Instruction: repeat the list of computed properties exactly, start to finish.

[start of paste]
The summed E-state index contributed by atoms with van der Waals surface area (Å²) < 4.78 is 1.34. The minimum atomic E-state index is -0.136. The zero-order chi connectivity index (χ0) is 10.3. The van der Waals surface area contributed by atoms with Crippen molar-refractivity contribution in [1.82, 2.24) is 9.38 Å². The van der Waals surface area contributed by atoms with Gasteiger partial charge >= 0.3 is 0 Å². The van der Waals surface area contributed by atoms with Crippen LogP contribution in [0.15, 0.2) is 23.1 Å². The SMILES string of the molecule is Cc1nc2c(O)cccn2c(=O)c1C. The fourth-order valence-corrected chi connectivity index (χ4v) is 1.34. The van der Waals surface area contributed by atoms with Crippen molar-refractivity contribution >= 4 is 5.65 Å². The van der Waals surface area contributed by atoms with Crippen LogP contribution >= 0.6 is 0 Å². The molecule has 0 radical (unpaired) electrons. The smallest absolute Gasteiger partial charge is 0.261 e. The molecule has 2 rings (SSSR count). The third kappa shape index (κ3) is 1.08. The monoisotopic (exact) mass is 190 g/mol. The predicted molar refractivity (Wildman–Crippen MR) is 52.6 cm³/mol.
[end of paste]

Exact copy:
The summed E-state index contributed by atoms with van der Waals surface area (Å²) < 4.78 is 1.34. The minimum atomic E-state index is -0.136. The zero-order chi connectivity index (χ0) is 10.3. The van der Waals surface area contributed by atoms with Crippen molar-refractivity contribution in [1.82, 2.24) is 9.38 Å². The van der Waals surface area contributed by atoms with Gasteiger partial charge >= 0.3 is 0 Å². The van der Waals surface area contributed by atoms with Crippen LogP contribution in [0.15, 0.2) is 23.1 Å². The SMILES string of the molecule is Cc1nc2c(O)cccn2c(=O)c1C. The fourth-order valence-corrected chi connectivity index (χ4v) is 1.34. The van der Waals surface area contributed by atoms with Crippen molar-refractivity contribution >= 4 is 5.65 Å². The van der Waals surface area contributed by atoms with Crippen LogP contribution >= 0.6 is 0 Å². The molecule has 0 radical (unpaired) electrons. The smallest absolute Gasteiger partial charge is 0.261 e. The molecule has 2 rings (SSSR count). The third kappa shape index (κ3) is 1.08. The monoisotopic (exact) mass is 190 g/mol. The predicted molar refractivity (Wildman–Crippen MR) is 52.6 cm³/mol.